Published = 2001, updated 2005
Review written = 11/April/2001
400 color photos and numerous b/w figures
This is the definitive color guide to lichens of the British Isles. It supplies keys for the identification of 700 of the more common of the 1700 lichens recorded from the British Isles. Given that in most cases and by definition it is the common species we most often encounter, this will be ample for most peoples needs. In addition, because of the cosmopolitan distribution of lichens, at least throughout Europe, I have found this book to be eminently useful here in Northern Greece. This suggests that it will be a valuable resource to anyone identifying lichens throughout Europe, though undoubtedly it will be less useful outside of a temperate environment.
This is in fact the 4th edition of this much used and well loved book. This edition is enhanced not only by the inclusion of up dated taxonomic information, but also by the addition of 400 colour photos. These colour photos, illustrating more than half of the 700 species included in the book. These illustration are distributed throughout the book relating to the appropriate species descriptions rather than being collected in a series of plates. An excellent editorial decision as it makes the book eminently easier to use.
The book includes an introduction to lichens and their biology and ecology and includes a guide to the use of chemicals as aids to identification and hints on collection procedures. It also includes the Hawksworth and Rose Zone scale for the estimation for the mean winter sulphur dioxide levels in England and Wales. The keys in the front of the book are to genus in most cases, pointing the way to the systematic section which comprises the bulk of the work and includes keys to species.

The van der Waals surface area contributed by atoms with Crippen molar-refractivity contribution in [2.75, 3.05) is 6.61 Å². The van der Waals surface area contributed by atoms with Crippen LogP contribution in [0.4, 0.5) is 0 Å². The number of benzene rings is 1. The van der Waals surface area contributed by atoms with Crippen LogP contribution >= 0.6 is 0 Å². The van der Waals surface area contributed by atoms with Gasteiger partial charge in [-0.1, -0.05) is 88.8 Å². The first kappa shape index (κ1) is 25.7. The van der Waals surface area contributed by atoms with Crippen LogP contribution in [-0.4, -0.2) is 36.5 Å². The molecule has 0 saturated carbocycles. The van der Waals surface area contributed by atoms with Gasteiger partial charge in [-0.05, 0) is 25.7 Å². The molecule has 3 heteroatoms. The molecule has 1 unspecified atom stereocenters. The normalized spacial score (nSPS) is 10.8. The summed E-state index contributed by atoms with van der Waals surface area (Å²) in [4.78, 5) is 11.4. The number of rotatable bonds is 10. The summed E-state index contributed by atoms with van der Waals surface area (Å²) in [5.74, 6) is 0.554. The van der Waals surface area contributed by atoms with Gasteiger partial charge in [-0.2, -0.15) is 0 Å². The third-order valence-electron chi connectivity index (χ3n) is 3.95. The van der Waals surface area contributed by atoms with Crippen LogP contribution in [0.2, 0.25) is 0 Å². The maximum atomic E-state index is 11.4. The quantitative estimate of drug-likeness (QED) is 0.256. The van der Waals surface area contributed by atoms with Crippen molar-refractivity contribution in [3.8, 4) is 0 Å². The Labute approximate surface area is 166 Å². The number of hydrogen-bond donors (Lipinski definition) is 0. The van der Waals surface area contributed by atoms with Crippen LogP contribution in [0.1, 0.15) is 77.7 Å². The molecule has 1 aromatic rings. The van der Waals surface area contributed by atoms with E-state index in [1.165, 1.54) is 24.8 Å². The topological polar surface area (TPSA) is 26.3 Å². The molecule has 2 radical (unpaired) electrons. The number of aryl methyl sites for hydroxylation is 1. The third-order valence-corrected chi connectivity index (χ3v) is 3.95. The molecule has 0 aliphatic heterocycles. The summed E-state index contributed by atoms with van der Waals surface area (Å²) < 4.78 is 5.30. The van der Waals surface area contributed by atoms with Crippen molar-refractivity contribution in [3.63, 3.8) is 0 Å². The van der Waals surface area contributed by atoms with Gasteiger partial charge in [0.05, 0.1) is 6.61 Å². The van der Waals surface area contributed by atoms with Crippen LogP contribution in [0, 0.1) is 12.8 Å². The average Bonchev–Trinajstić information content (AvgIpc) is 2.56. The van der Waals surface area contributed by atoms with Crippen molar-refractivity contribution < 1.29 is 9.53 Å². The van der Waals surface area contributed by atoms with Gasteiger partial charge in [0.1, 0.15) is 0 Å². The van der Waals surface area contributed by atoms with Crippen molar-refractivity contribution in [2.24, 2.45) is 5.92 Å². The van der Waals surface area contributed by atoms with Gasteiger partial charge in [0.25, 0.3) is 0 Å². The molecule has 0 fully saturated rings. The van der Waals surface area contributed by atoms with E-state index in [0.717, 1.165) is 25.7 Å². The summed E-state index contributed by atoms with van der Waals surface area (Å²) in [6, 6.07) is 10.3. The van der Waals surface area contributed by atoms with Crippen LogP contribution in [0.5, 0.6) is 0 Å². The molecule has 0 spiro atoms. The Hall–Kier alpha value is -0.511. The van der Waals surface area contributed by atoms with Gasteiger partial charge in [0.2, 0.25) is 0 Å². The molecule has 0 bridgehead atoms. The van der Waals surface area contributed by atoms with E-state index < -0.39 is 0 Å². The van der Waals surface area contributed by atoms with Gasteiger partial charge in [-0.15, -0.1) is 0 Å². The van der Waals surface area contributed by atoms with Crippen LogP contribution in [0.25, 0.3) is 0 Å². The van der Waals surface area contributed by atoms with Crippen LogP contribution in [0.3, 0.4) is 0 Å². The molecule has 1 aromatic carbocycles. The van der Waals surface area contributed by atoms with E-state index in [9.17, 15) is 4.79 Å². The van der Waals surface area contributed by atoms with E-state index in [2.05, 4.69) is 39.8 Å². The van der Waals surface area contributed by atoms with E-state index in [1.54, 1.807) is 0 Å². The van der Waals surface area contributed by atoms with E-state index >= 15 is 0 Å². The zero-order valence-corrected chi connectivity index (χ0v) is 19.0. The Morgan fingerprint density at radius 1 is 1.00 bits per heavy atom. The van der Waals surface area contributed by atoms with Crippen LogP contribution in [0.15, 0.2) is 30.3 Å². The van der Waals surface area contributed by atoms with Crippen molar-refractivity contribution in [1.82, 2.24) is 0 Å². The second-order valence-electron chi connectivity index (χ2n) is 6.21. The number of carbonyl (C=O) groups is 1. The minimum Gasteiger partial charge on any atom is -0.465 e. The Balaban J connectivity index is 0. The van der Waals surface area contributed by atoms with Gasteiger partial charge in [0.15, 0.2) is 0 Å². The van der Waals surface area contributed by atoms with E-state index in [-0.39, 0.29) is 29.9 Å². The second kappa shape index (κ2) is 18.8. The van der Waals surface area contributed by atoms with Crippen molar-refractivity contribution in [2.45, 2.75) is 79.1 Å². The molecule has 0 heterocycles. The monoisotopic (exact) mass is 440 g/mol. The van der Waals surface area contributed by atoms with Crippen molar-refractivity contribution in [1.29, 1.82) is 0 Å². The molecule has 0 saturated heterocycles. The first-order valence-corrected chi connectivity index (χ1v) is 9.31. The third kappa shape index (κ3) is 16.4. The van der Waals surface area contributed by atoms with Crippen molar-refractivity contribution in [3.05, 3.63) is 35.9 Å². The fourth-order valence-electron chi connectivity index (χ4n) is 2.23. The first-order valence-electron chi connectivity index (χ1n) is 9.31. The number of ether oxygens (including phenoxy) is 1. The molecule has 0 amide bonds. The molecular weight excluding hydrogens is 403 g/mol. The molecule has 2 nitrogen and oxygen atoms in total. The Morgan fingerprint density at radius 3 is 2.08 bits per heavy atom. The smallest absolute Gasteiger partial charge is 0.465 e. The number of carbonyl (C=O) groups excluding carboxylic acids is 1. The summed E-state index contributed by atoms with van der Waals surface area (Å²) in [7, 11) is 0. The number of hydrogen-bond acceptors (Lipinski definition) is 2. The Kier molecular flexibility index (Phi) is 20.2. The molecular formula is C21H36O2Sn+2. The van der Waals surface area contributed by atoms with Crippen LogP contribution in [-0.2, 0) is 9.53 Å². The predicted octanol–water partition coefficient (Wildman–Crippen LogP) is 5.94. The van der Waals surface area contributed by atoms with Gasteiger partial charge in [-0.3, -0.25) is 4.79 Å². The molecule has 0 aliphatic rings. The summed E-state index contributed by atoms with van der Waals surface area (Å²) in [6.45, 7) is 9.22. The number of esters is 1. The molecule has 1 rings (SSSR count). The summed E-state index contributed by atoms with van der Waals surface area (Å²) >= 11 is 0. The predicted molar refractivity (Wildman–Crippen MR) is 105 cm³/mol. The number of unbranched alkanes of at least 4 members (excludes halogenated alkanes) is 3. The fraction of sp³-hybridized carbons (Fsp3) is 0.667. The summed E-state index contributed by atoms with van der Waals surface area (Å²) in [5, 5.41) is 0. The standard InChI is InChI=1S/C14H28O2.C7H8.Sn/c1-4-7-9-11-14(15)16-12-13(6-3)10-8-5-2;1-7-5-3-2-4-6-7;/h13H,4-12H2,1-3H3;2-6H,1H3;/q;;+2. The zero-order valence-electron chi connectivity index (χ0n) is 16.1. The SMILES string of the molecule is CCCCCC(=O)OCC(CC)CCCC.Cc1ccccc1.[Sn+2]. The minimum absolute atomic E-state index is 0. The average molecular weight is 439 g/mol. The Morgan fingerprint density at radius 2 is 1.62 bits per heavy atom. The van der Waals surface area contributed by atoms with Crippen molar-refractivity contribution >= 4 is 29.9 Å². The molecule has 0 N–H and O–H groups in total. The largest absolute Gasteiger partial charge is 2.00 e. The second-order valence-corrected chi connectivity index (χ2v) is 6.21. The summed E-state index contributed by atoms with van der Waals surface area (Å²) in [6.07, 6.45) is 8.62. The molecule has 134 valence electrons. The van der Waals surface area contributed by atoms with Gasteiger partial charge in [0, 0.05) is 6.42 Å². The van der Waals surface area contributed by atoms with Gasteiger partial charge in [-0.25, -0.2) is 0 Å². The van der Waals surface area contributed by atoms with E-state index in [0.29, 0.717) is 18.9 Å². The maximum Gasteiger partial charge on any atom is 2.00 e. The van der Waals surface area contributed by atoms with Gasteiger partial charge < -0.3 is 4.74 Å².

This section also includes the species description, habitat preferences, distribution maps and illustrations of microscopic characteristics where these are useful for identification. The distribution maps based on a 10 km grid, and are omitted if deemed unreliable. There is a reasonable glossary, but no bibliography to speak of.
All in all this is an excellent and useful book which must be an essential component of the library of anyone considering lichen identification for whatever reason, at least within Europe.
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The Naturalists' Handbook Series is an excellent and extremely valuable series of books aimed at helping amateur naturalists in, and out of schools to contribute productively to our understanding of and research into the world around us. They are specifically aimed at British users, though because of the widespread distribution of many common lichen species that does not effect this volume as much as many of the others. I think it useful to quote from the editor's preface to volume one.
"Sixth formers and others without a university training in biology may have the opportunity and inclination to study local natural history but lack the knowledge to do so in a confident and productive way. The books in this series offer them the information and ideas needed to plan an investigation, and the practical guidance needed to carry it out. They draw attention to regions on the frontiers of current knowledge where amateur studies have much to offer".